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Research activity at Architecture explores a wide variety of significant research areas within architecture and the built environment. Among these is the better exploitation of innovative construction technologies and ICT to optimise 'total building performance', as well as reduce waste and environmental impact. Sustainable architectural and urban design is an important component of this. To this end, the Cluster for Research in Design and Sustainability (CRiDS) focuses its research energies towards developing resilient responses to the social, environmental and economic challenges associated with urbanism and cities, in both the developed and developing world.

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Transgressive urbanism : borderlands and urban informality of American cities along the Pan-American Highway

Suau, Cristian (2013) Transgressive urbanism : borderlands and urban informality of American cities along the Pan-American Highway. Creativity Game: Theory and Practice of Spatial Planning, 1 (1). pp. 61-68. ISSN 2350-3637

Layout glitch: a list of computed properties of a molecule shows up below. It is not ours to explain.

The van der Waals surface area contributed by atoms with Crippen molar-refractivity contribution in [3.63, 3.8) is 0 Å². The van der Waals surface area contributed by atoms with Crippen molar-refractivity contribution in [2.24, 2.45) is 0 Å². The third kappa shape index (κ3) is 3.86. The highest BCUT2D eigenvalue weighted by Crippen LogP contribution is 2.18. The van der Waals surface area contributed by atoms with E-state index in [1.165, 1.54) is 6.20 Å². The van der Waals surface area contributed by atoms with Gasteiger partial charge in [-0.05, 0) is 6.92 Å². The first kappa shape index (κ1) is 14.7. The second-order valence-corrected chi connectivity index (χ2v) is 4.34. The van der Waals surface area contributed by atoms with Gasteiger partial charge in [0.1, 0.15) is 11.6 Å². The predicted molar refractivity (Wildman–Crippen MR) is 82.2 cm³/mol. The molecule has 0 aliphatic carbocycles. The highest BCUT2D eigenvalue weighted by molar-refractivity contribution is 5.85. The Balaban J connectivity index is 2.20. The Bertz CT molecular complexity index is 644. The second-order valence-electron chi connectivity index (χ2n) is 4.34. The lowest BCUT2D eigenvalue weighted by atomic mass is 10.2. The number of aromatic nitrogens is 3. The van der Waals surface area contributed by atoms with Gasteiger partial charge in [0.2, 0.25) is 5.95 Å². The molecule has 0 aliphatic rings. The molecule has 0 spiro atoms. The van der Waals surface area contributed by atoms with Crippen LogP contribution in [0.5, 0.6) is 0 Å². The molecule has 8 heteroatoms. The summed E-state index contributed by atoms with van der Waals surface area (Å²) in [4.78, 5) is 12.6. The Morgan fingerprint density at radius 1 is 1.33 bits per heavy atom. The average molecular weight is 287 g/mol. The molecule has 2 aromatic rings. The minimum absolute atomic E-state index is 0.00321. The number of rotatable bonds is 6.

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Border conditions are connected to the establishment of socio-economic forces that rule the production and occupancy of every-day spaces in cities. How do these urban dynamics operate and interplay between international, regional and urban frontiers? Urban corridors, mega urban regions and city regions are emerging across national borders in Europe. The phenomena of border environments can be analysed through interurban (within the same city); trans-urban (between various cities) and trans-regional (between more regions, states or countries) levels. Whilst the attributes of natural boundaries are defined by the internal structure of enclosed territories, the artificial borders delineate a territory from the margins inwards. Man-made borderlands are understood as peripheral or edge voids vulnerable to processes of demographic shrinkage, political or economic abandonment or ecological dereliction. This study explores the ways in which political boundaries can be trespassed in order to develop subaltern forms of urbanism and edge conditions, mainly to the comparative study of border cities in the Americas, predominantly ruled by informal economies, and which are situated alongside the largest land-transport infrastructure on Earth called ‘Pan-American Highway’. This land transport corridor operates as a grand linear urbanism and constitutes the economical catalyst of emerging urban economies in scenarios of political regional integration (‘soft boundaries’) or fortification (demarcations).